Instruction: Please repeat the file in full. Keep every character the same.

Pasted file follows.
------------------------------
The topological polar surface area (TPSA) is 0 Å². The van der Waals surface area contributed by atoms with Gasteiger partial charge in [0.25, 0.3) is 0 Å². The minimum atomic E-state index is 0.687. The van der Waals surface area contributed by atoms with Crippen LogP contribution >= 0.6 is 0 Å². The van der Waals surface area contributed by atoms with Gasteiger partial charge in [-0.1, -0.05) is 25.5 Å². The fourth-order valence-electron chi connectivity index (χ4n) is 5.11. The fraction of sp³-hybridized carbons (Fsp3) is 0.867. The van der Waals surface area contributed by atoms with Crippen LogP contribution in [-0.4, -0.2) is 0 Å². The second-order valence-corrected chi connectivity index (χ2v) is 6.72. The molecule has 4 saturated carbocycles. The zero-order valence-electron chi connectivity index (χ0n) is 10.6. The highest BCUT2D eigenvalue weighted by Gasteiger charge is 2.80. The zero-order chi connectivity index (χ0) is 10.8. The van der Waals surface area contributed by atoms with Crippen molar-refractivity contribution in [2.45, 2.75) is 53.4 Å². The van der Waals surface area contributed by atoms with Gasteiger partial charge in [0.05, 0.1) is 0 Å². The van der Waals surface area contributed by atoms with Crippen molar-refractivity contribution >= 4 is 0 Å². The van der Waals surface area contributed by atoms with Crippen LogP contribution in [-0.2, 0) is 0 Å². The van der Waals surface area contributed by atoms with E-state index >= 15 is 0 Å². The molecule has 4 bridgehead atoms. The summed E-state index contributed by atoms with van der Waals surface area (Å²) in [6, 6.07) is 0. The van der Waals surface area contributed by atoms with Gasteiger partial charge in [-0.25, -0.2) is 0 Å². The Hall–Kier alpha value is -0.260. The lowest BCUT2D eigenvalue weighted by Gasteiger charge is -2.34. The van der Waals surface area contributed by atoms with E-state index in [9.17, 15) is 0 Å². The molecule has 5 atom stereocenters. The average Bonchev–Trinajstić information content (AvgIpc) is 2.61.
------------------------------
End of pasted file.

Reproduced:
The topological polar surface area (TPSA) is 0 Å². The van der Waals surface area contributed by atoms with Gasteiger partial charge in [0.25, 0.3) is 0 Å². The minimum atomic E-state index is 0.687. The van der Waals surface area contributed by atoms with Crippen LogP contribution >= 0.6 is 0 Å². The van der Waals surface area contributed by atoms with Gasteiger partial charge in [-0.1, -0.05) is 25.5 Å². The fourth-order valence-electron chi connectivity index (χ4n) is 5.11. The fraction of sp³-hybridized carbons (Fsp3) is 0.867. The van der Waals surface area contributed by atoms with Crippen LogP contribution in [-0.4, -0.2) is 0 Å². The second-order valence-corrected chi connectivity index (χ2v) is 6.72. The molecule has 4 saturated carbocycles. The zero-order valence-electron chi connectivity index (χ0n) is 10.6. The highest BCUT2D eigenvalue weighted by Gasteiger charge is 2.80. The zero-order chi connectivity index (χ0) is 10.8. The van der Waals surface area contributed by atoms with Crippen molar-refractivity contribution in [2.45, 2.75) is 53.4 Å². The van der Waals surface area contributed by atoms with Gasteiger partial charge in [0.05, 0.1) is 0 Å². The van der Waals surface area contributed by atoms with Crippen molar-refractivity contribution >= 4 is 0 Å². The van der Waals surface area contributed by atoms with Crippen LogP contribution in [-0.2, 0) is 0 Å². The van der Waals surface area contributed by atoms with E-state index >= 15 is 0 Å². The molecule has 4 bridgehead atoms. The summed E-state index contributed by atoms with van der Waals surface area (Å²) in [6, 6.07) is 0. The van der Waals surface area contributed by atoms with Gasteiger partial charge in [-0.25, -0.2) is 0 Å². The Hall–Kier alpha value is -0.260. The lowest BCUT2D eigenvalue weighted by Gasteiger charge is -2.34. The van der Waals surface area contributed by atoms with E-state index in [9.17, 15) is 0 Å². The molecule has 5 atom stereocenters. The average Bonchev–Trinajstić information content (AvgIpc) is 2.61.